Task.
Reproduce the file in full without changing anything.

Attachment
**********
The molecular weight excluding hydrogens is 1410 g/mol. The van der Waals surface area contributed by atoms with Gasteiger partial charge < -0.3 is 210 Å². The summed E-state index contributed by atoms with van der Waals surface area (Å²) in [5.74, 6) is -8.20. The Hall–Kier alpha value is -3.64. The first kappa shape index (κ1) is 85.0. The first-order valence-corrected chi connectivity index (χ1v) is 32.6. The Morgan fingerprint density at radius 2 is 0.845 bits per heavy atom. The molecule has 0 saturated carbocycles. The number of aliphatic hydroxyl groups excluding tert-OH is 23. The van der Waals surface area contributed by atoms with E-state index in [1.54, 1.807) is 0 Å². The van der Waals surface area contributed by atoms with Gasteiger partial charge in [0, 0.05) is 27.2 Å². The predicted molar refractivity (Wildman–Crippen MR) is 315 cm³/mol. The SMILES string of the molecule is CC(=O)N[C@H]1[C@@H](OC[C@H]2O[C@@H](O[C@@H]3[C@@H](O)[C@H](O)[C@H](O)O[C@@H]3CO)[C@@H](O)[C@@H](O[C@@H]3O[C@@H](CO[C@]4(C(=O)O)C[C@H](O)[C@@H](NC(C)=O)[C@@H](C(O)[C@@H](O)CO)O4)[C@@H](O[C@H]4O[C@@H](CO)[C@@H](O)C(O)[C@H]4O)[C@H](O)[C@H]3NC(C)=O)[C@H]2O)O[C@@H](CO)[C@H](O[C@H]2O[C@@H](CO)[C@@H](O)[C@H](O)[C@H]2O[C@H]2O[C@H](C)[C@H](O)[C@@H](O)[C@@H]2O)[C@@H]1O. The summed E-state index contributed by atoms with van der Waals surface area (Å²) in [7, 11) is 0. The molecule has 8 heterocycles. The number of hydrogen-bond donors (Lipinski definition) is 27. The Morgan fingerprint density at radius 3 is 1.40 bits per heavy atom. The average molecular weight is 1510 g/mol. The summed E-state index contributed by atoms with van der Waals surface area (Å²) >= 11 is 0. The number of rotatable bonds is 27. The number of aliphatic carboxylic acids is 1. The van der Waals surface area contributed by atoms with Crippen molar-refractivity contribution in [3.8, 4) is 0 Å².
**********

The molecular weight excluding hydrogens is 1410 g/mol. The van der Waals surface area contributed by atoms with Gasteiger partial charge < -0.3 is 210 Å². The summed E-state index contributed by atoms with van der Waals surface area (Å²) in [5.74, 6) is -8.20. The Hall–Kier alpha value is -3.64. The first kappa shape index (κ1) is 85.0. The first-order valence-corrected chi connectivity index (χ1v) is 32.6. The Morgan fingerprint density at radius 2 is 0.845 bits per heavy atom. The molecule has 0 saturated carbocycles. The number of aliphatic hydroxyl groups excluding tert-OH is 23. The van der Waals surface area contributed by atoms with E-state index in [1.54, 1.807) is 0 Å². The van der Waals surface area contributed by atoms with Gasteiger partial charge in [0, 0.05) is 27.2 Å². The predicted molar refractivity (Wildman–Crippen MR) is 315 cm³/mol. The SMILES string of the molecule is CC(=O)N[C@H]1[C@@H](OC[C@H]2O[C@@H](O[C@@H]3[C@@H](O)[C@H](O)[C@H](O)O[C@@H]3CO)[C@@H](O)[C@@H](O[C@@H]3O[C@@H](CO[C@]4(C(=O)O)C[C@H](O)[C@@H](NC(C)=O)[C@@H](C(O)[C@@H](O)CO)O4)[C@@H](O[C@H]4O[C@@H](CO)[C@@H](O)C(O)[C@H]4O)[C@H](O)[C@H]3NC(C)=O)[C@H]2O)O[C@@H](CO)[C@H](O[C@H]2O[C@@H](CO)[C@@H](O)[C@H](O)[C@H]2O[C@H]2O[C@H](C)[C@H](O)[C@@H](O)[C@@H]2O)[C@@H]1O. The summed E-state index contributed by atoms with van der Waals surface area (Å²) in [7, 11) is 0. The molecule has 8 heterocycles. The number of hydrogen-bond donors (Lipinski definition) is 27. The Morgan fingerprint density at radius 3 is 1.40 bits per heavy atom. The average molecular weight is 1510 g/mol. The summed E-state index contributed by atoms with van der Waals surface area (Å²) >= 11 is 0. The number of rotatable bonds is 27. The number of aliphatic carboxylic acids is 1. The van der Waals surface area contributed by atoms with Crippen molar-refractivity contribution in [3.8, 4) is 0 Å².